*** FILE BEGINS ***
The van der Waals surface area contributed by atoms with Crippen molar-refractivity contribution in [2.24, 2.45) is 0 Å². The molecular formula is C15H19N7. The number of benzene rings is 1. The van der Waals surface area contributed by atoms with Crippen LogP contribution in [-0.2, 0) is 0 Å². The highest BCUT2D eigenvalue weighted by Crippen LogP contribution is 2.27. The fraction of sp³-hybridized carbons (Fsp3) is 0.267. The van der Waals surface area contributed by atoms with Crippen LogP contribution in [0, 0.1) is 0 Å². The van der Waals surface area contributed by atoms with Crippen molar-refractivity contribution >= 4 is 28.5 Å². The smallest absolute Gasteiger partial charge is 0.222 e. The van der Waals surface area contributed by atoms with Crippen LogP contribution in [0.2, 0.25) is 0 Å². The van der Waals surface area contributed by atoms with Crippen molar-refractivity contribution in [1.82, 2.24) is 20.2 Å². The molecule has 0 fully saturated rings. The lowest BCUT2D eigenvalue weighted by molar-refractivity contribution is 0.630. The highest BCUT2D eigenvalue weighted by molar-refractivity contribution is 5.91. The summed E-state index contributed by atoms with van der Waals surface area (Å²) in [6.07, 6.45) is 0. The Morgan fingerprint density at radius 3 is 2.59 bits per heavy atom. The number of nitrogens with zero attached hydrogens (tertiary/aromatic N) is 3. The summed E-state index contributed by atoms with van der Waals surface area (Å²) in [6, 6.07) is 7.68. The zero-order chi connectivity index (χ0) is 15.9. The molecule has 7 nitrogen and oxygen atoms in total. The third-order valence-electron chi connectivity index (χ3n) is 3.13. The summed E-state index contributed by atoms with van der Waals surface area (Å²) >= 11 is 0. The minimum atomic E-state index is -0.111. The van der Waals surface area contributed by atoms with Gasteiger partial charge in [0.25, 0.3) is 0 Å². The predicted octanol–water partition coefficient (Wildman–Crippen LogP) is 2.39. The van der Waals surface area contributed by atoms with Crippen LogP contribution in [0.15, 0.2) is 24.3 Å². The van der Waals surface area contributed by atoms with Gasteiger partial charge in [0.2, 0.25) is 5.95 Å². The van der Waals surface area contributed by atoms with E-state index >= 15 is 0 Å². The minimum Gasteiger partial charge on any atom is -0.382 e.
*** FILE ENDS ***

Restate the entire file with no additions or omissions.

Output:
The van der Waals surface area contributed by atoms with Crippen molar-refractivity contribution in [2.24, 2.45) is 0 Å². The molecular formula is C15H19N7. The number of benzene rings is 1. The van der Waals surface area contributed by atoms with Crippen LogP contribution in [-0.2, 0) is 0 Å². The highest BCUT2D eigenvalue weighted by Crippen LogP contribution is 2.27. The fraction of sp³-hybridized carbons (Fsp3) is 0.267. The van der Waals surface area contributed by atoms with Crippen LogP contribution in [0, 0.1) is 0 Å². The van der Waals surface area contributed by atoms with Crippen molar-refractivity contribution >= 4 is 28.5 Å². The smallest absolute Gasteiger partial charge is 0.222 e. The van der Waals surface area contributed by atoms with Crippen LogP contribution in [0.2, 0.25) is 0 Å². The van der Waals surface area contributed by atoms with Crippen molar-refractivity contribution in [1.82, 2.24) is 20.2 Å². The molecule has 0 fully saturated rings. The lowest BCUT2D eigenvalue weighted by molar-refractivity contribution is 0.630. The highest BCUT2D eigenvalue weighted by molar-refractivity contribution is 5.91. The summed E-state index contributed by atoms with van der Waals surface area (Å²) in [6.07, 6.45) is 0. The Morgan fingerprint density at radius 3 is 2.59 bits per heavy atom. The number of nitrogens with zero attached hydrogens (tertiary/aromatic N) is 3. The summed E-state index contributed by atoms with van der Waals surface area (Å²) in [6, 6.07) is 7.68. The zero-order chi connectivity index (χ0) is 15.9. The molecule has 7 nitrogen and oxygen atoms in total. The third-order valence-electron chi connectivity index (χ3n) is 3.13. The summed E-state index contributed by atoms with van der Waals surface area (Å²) >= 11 is 0. The minimum atomic E-state index is -0.111. The van der Waals surface area contributed by atoms with Gasteiger partial charge in [0.25, 0.3) is 0 Å². The predicted octanol–water partition coefficient (Wildman–Crippen LogP) is 2.39. The van der Waals surface area contributed by atoms with Crippen LogP contribution in [0.15, 0.2) is 24.3 Å². The van der Waals surface area contributed by atoms with Gasteiger partial charge in [0.2, 0.25) is 5.95 Å². The van der Waals surface area contributed by atoms with E-state index >= 15 is 0 Å². The minimum Gasteiger partial charge on any atom is -0.382 e.